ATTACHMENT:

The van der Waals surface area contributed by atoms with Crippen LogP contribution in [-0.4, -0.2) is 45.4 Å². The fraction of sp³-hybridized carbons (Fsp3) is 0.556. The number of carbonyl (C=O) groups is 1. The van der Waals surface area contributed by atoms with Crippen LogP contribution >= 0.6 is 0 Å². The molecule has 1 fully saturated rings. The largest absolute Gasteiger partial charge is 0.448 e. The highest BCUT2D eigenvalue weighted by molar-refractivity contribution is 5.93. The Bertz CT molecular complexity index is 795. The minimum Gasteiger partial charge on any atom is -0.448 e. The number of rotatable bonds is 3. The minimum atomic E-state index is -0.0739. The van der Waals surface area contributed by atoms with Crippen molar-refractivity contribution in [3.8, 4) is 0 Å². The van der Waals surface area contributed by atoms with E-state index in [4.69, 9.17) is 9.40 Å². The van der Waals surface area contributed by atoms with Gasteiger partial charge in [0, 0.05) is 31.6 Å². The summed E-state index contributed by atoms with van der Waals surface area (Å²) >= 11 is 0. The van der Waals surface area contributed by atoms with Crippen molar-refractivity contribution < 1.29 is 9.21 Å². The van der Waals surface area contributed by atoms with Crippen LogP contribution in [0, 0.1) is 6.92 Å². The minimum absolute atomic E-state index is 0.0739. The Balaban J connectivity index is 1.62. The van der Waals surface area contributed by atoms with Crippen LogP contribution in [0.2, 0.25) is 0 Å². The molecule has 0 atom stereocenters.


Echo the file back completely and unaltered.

The van der Waals surface area contributed by atoms with Crippen LogP contribution in [-0.4, -0.2) is 45.4 Å². The fraction of sp³-hybridized carbons (Fsp3) is 0.556. The number of carbonyl (C=O) groups is 1. The van der Waals surface area contributed by atoms with Crippen LogP contribution >= 0.6 is 0 Å². The molecule has 1 fully saturated rings. The largest absolute Gasteiger partial charge is 0.448 e. The highest BCUT2D eigenvalue weighted by molar-refractivity contribution is 5.93. The Bertz CT molecular complexity index is 795. The minimum Gasteiger partial charge on any atom is -0.448 e. The number of rotatable bonds is 3. The minimum atomic E-state index is -0.0739. The van der Waals surface area contributed by atoms with Crippen molar-refractivity contribution in [3.8, 4) is 0 Å². The van der Waals surface area contributed by atoms with E-state index in [4.69, 9.17) is 9.40 Å². The van der Waals surface area contributed by atoms with Gasteiger partial charge in [0, 0.05) is 31.6 Å². The summed E-state index contributed by atoms with van der Waals surface area (Å²) >= 11 is 0. The van der Waals surface area contributed by atoms with Crippen molar-refractivity contribution < 1.29 is 9.21 Å². The van der Waals surface area contributed by atoms with Crippen LogP contribution in [0, 0.1) is 6.92 Å². The minimum absolute atomic E-state index is 0.0739. The Balaban J connectivity index is 1.62. The van der Waals surface area contributed by atoms with Crippen LogP contribution in [0.2, 0.25) is 0 Å². The molecule has 0 atom stereocenters.